If a rewards card is frozen during bankruptcy, you may still have access to most of the points you’ve earned. It depends on whether the card is co-branded with a travel partner
Dear Cashing In,
I have recently filed for bankruptcy. The first thing I noticed is that I can no longer use my credit cards even though I pay my debts off every month. When I asked customer service people at Chase about my flier miles, I was told that I cannot use them since the bankruptcy went into effect. My lawyer said contact the company that handles flier miles for Chase UnitedPlus Awards. I cannot find anything to help me until I came to this site. I hope you can help me retrieve my miles. Thank you. — Glenn
If you have a Chase United MileagePlus Explorer card, the company that handles most of the frequent flier miles you earned with the card is United Airlines, not Chase. With Explorer, or any credit card co-branded with a partner airline or hotel chain, the issuer only controls the reward points or miles until you’re paid up for that billing period. At that point, rewards are deposited into your account with the partner’s loyalty program — in this case, United MileagePlus. Maybe the customer service rep at Chase was referring to miles you earned in the final month that you used the card.
“If the points were not already transferred from Chase to United, Chase may be able to freeze them under the default provisions of the credit card agreement, as it did with use of the credit card,” says bankruptcy attorney Ted Connolly. “However, once they are moved to United, the debtor should still be able to use them in the future without interference from the bankruptcy trustee.”
Just to be sure, I checked with Chase directly. “If a card is shut off, any miles earned prior to that are sent to and stored with the travel partner,” a Chase representative confirmed. “Anyone that has questions about miles earned should contact the travel partner’s program for additional information.”
Chase does have cards that earn points through the bank’s own rewards program, Ultimate Rewards. Perhaps the Chase rep you spoke with was confusing your frequent flier miles with those reward points. If you earned Ultimate Rewards points with a Chase Sapphire card, for example, your rewards could be frozen along with access to your credit card.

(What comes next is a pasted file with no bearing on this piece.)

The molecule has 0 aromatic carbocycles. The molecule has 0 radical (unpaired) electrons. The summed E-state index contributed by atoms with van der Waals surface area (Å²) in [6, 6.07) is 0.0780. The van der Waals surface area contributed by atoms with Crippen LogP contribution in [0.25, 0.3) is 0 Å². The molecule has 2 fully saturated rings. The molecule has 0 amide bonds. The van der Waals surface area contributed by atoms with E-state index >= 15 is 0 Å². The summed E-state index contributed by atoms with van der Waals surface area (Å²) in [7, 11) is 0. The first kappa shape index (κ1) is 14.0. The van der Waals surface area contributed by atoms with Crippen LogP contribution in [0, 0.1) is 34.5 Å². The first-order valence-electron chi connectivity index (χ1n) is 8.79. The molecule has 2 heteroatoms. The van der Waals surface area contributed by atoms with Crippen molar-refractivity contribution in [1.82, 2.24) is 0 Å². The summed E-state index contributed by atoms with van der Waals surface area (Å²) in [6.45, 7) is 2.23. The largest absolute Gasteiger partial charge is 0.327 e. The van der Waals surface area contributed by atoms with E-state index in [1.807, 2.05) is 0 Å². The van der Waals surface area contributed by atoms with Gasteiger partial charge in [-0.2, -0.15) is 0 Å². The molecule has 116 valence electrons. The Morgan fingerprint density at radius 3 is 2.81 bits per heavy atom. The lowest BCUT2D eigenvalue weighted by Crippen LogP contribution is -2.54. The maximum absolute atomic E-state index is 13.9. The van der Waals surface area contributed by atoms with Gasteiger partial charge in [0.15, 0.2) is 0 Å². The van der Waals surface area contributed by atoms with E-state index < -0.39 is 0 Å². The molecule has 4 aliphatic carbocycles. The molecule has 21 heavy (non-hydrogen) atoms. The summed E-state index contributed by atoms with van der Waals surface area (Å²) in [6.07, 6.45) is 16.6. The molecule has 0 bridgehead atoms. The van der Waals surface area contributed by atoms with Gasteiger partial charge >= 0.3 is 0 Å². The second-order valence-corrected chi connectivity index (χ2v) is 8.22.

If you have to declare bankruptcy and have a lot of rewards stashed away, it’s better to have earned your points or miles with a co-branded credit card. Even if your credit card account is frozen, your points or miles are safely stashed with the partner company’s loyalty program.
“Many frequent flier programs expressly state that miles or points are not property of the member, and are not transferable by operation of law to any person or entity,” Connolly says. “This means there’s a good argument that the miles are not even part of a debtor’s bankruptcy estate.
“Second, even if they are considered an asset of a debtor that could be administered by a bankruptcy trustee to pay creditor claims, they very rarely, if ever, are. Bankruptcy trustees rarely inquire about airline miles. Even if a bankruptcy trustee learned about the miles, the miles usually have restrictions on transfers that would render them valueless in a sale by the bankruptcy trustee.”
Unless United Airlines has a reason to freeze your account, you should be able to access those miles. Regardless, the company to contact about them is United, not Chase. You can start by logging into your MileagePlus account and checking your status and miles balance there.